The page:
First students start course at new medical institute
More than 20 hospital doctors have become the first students at an innovative new medical institute in Wolverhampton.
The new Academic Institute of Medicine (AIM) is a partnership between the University and the Royal Wolverhampton NHS Trust (RWT).
The aim of the new postgraduate medical school is to enable doctors to take the next step in their careers by enhancing their skills and knowledge, leading to improved patient care and service delivery.
An MSc Clinical Medicine is the first course offered by AIM and 22 doctors from the RWT New Cross Hospital have started on the two-year programme.
The course is designed to be flexible, enabling a doctor to study alongside their busy schedule and to incorporate projects and activities they are involved with in their daily practice.
It is intended to prepare doctors from the NHS to become effective professionals in the workplace, covering areas such as clinical leadership and management, speciality medicine and teaching and learning.
Medical Director at AIM, Professor Baldev Singh, said: “The NHS is facing challenges as it attempts to manage increasing volumes of complex work at a time of resource constraint and staff shortages. Our aim is to create innovative academic provision that promotes high quality support to medical training.”
Dr Mark Whitsey is a Senior Clinical Fellow in the Care of the Elderly Department at RWT New Cross Hospital, Wolverhampton, and wanted to study a course that would help prepare him for consultancy.
He said: “When you become a consultant, you are expected to be a leader of that department, but you don’t necessarily pick those skills up through the other medical training you do.
“The course has opened my eyes to the thought processes behind career planning and development, and going forward it will allow me to appraise the knowledge that will develop my own skills as I become an independent consultant.”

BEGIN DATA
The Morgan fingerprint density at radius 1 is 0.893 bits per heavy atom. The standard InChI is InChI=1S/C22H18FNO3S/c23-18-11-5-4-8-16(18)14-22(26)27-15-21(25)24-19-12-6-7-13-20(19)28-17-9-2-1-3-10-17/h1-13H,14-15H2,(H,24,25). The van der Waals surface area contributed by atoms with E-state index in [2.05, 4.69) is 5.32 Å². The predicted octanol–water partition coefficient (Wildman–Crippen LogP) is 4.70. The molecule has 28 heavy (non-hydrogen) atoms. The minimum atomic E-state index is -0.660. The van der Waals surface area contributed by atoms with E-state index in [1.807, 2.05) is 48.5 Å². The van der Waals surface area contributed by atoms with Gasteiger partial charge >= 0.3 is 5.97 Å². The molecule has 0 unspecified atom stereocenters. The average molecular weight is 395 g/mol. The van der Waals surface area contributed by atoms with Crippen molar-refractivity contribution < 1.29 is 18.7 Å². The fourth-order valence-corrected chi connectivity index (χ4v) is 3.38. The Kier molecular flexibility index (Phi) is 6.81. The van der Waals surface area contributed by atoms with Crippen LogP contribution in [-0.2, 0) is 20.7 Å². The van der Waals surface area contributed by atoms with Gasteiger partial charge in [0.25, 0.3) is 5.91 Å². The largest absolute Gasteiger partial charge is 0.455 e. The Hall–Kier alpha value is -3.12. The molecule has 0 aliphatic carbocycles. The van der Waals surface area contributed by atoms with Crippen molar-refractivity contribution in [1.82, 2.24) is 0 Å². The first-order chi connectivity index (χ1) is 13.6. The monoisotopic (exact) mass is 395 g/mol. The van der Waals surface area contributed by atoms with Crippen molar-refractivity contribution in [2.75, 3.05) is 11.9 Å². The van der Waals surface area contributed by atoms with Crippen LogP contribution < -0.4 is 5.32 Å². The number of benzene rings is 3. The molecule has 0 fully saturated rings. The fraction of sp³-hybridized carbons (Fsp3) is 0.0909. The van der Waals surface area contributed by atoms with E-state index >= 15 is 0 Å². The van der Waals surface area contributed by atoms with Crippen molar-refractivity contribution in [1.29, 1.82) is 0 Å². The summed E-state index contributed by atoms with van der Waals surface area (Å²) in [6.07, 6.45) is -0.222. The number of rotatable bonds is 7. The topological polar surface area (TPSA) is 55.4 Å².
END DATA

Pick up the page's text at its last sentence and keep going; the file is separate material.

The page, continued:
Dr Swati Bhasin works within the Urology department at RWT New Cross, and hopes to become a registrar within the next two years.
“Getting into registrar posts is competitive, so a Master’s degree makes you a strong candidate. Our work has a lot to do with dealing with different personalities, so the course is enabling us to enhance our communication skills.
“Everyone involved with AIM has been really helpful - I know where the course is going and I am really enjoying it.”
As a Fellow on the two-year MSc Clinical Medicine programme, doctors can work towards a Master’s level qualification, focused on learning that occurs within their professional practice. Each programme is developed around individual, employer and sector needs, ensuring that learning is current, reflective and targeted.
AIM combines a range of teaching and learning methods, including workshops and a cutting edge virtual learning environment.
The Master’s has five themes: clinical leadership and management; teaching and learning; evidence based practice; speciality medicine and medical practice and innovation.
Delivered by experts at the University’s Faculties of Social Sciences and Education, Health and Wellbeing working alongside medical educators in the NHS context, the course assessments are based on completion of assignments, work-based learning projects and a research dissertation.
For more information, visit: www.wlv.ac.uk/AIM
Pic 1: Dr Mark Whitsey from the Care of the Elderly Department at New Cross Hospital, Wolverhampton
Pic 2: Dr Swati Bhasin from the Urology department at New Cross Hospital.
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